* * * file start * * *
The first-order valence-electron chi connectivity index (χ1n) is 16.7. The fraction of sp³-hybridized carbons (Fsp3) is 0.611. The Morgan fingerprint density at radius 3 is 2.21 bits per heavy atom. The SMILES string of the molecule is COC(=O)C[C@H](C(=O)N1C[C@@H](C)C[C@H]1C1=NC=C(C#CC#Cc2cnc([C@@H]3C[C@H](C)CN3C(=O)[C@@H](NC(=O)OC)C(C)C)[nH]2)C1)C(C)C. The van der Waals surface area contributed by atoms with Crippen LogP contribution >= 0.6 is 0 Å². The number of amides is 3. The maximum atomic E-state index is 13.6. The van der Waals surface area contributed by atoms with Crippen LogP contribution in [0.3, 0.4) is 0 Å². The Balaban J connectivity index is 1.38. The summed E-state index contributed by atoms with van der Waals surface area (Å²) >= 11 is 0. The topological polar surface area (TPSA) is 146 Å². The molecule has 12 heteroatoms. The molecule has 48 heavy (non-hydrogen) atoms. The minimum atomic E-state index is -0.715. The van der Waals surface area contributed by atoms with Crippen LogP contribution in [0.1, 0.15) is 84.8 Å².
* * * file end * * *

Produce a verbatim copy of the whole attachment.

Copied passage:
The first-order valence-electron chi connectivity index (χ1n) is 16.7. The fraction of sp³-hybridized carbons (Fsp3) is 0.611. The Morgan fingerprint density at radius 3 is 2.21 bits per heavy atom. The SMILES string of the molecule is COC(=O)C[C@H](C(=O)N1C[C@@H](C)C[C@H]1C1=NC=C(C#CC#Cc2cnc([C@@H]3C[C@H](C)CN3C(=O)[C@@H](NC(=O)OC)C(C)C)[nH]2)C1)C(C)C. The van der Waals surface area contributed by atoms with Crippen LogP contribution >= 0.6 is 0 Å². The number of amides is 3. The maximum atomic E-state index is 13.6. The van der Waals surface area contributed by atoms with Crippen LogP contribution in [0.3, 0.4) is 0 Å². The Balaban J connectivity index is 1.38. The summed E-state index contributed by atoms with van der Waals surface area (Å²) >= 11 is 0. The topological polar surface area (TPSA) is 146 Å². The molecule has 12 heteroatoms. The molecule has 48 heavy (non-hydrogen) atoms. The minimum atomic E-state index is -0.715. The van der Waals surface area contributed by atoms with Crippen LogP contribution in [0.1, 0.15) is 84.8 Å².